(KXAN) – The U.S. Supreme Court sided Wednesday with Texas inmate Rodney Reed, with the majority of the justices agreeing that a lower court had wrongfully dismissed a lawsuit Reed filed seeking further DNA testing of crime scene evidence, such as the murder weapon, in his death-row case.

For years, Reed’s defense team has fought for additional DNA testing. The latest Supreme Court decision relates to a lawsuit Reed filed to ultimately get more testing done.

You can read the full Supreme Court opinion here.

The issue before the Supreme Court traced back to a 2014 motion Reed filed in Texas state court requesting DNA testing on certain evidence, including a belt believed to have been used to strangle the 1996 murder victim, 19-year-old Stacey Stites. Reed’s motion was denied by a state court, in part because the evidence was not well preserved. Reed later sued in federal court, arguing that “the law’s stringent chain-of-custody requirement was unconstitutional,” according to the opinion.

A federal district court dismissed that lawsuit, and the U.S. Fifth Circuit Court of Appeals affirmed the dismissal on the ground that the claim was filed too late, according to the Supreme Court opinion. Reed’s argument to the Supreme Court, which the court agreed with, was that the Fifth Circuit Court of Appeals was wrong in saying the claim was too late.

“This opinion today means that (Reed) has the opportunity to continue to fight to get DNA testing. It means that he can go back to the Fifth Circuit and hopefully get more arguments and get more of an opportunity to argue that he is entitled, under the Texas post-conviction DNA testing statute to get DNA testing,” said Jane Pucher, a senior staff attorney with the Innocence Project representing Reed.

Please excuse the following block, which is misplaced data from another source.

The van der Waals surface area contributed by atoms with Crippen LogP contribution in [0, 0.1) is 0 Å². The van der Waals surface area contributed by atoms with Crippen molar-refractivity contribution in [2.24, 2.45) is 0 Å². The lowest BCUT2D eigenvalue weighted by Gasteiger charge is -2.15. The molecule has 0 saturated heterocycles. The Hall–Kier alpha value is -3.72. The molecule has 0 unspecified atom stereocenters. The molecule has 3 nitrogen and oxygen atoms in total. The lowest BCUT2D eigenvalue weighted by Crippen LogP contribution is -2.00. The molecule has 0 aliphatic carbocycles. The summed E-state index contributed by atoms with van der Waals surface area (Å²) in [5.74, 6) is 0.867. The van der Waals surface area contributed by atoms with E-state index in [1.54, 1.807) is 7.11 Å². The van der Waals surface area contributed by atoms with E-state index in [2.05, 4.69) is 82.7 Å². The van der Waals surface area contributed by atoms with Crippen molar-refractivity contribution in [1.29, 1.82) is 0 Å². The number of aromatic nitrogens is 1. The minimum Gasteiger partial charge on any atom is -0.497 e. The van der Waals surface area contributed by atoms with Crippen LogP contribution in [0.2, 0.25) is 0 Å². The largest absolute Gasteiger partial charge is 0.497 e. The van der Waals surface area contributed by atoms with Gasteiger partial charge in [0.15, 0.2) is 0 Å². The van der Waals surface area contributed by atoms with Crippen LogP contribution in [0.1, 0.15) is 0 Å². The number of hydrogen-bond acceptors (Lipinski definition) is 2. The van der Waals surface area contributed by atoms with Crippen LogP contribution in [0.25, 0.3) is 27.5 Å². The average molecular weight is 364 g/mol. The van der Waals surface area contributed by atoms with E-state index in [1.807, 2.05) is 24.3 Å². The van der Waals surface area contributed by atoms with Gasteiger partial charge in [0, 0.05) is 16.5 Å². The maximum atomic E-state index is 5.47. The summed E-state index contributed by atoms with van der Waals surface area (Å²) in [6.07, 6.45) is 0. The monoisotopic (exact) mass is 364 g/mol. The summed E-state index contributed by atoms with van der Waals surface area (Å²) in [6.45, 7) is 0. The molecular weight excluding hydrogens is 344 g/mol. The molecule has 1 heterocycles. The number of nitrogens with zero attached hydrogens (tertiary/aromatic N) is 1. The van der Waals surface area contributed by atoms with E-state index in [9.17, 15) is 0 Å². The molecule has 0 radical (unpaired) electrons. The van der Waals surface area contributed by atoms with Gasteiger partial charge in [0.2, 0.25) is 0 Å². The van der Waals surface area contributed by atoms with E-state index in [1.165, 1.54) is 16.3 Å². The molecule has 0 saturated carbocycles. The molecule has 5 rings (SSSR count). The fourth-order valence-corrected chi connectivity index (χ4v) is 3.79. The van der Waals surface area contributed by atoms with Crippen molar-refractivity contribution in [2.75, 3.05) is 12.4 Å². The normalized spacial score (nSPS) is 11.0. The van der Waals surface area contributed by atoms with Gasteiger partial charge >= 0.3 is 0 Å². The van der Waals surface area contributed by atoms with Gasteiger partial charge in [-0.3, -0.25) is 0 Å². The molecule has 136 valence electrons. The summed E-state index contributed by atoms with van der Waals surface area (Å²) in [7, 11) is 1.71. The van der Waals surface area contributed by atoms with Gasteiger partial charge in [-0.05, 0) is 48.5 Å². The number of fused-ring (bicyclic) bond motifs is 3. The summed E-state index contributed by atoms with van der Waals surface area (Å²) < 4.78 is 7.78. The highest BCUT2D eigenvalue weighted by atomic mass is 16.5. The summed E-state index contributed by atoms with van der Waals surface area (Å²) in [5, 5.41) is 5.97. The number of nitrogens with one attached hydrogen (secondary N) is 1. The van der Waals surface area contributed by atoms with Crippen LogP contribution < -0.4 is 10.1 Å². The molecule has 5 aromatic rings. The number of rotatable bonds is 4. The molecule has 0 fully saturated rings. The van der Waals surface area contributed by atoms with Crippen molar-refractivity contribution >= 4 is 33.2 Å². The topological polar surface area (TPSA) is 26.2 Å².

Pucher said one of the most basic things in crime scene investigation, when someone is killed, is testing the murder weapon.

“That’s all that Mr. Reed has been asking to do here, and the state has routinely refused to agree to that testing, and he’s been shut out of court until this moment,” she said.

Supreme Court Justice Brett Kavanaugh delivered the opinion and was joined by justices John Roberts, Sonia Sotomayor, Elena Kagan, Amy Coney Barrett and Ketanji Brown Jackson. Justice Clarence Thomas wrote a dissenting opinion, and Samuel Alito also wrote a dissenting opinion joined by Neil Gorsuch.

In his dissenting opinion, Alito said the statute of limitations on Reed’s claim, which was filed on August 8, 2019, was two years. The critical question was when the 2-year statute of limitations began to run – or “accrued.” Alito disagreed that statute of limitations began to run after the Texas Court of Criminal Appeals denied a rehearing on Oct. 4, 2017.

“There is room for debate about exactly when Reed’s DNA testing claim accrued, but in my view, the notion that this did not take place until rehearing was denied is clearly wrong,” Alito wrote.

Reed has been on death row since his conviction in Bastrop in 1997, but he has maintained his innocence. Reed is represented by The Innocence Project. His defense team’s continued work on the case has unearthed new evidence that, they say, warrants a new trial.

Aside from the Supreme Court opinion, Reed has two petitions still pending in the Texas Court of Criminal Appeals.

KXAN has also requested an interview or statement by email from Bastrop District Attorney Bryan Goertz, a prosecutor in the case. Goertz did not immediately respond.

Reed’s family is feeling like there’s a little hope now.

“Praise god,” Rodrick Reed, Reed’s brother said. “We don’t want him to be pardoned we want exoneration.”

Stites’ family hoped they were nearing some closure.

“It’s time for our family to be able to move on, Debra Oliver, Stites’ sister said. “It’s torturous for victims families to have to continue to relive this over and over and over again.” 

Oliver said she doesn’t think presenting new DNA evidence will be effective.

“I don’t think that testing the belt and the DNA that they’re going to find on it is going to make any difference,” Oliver said. “…Doesn’t negate the fact of the DNA that was found on her dead body, especially the saliva that was on her breast…this is just a stall tactic. 

Reed’s brother said the fact that not all DNA evidence has been presented doesn’t sit well with him.

“Why wouldn’t they test the DNA right out the gate?,” Reed said. “If they don’t test the DNA, it’s a red flag, they’re telling you something is wrong…we want his innocence to be known around the world. just like they tried to put him to death.” 

Reed said the family is planning a rally to work to prove his innocence.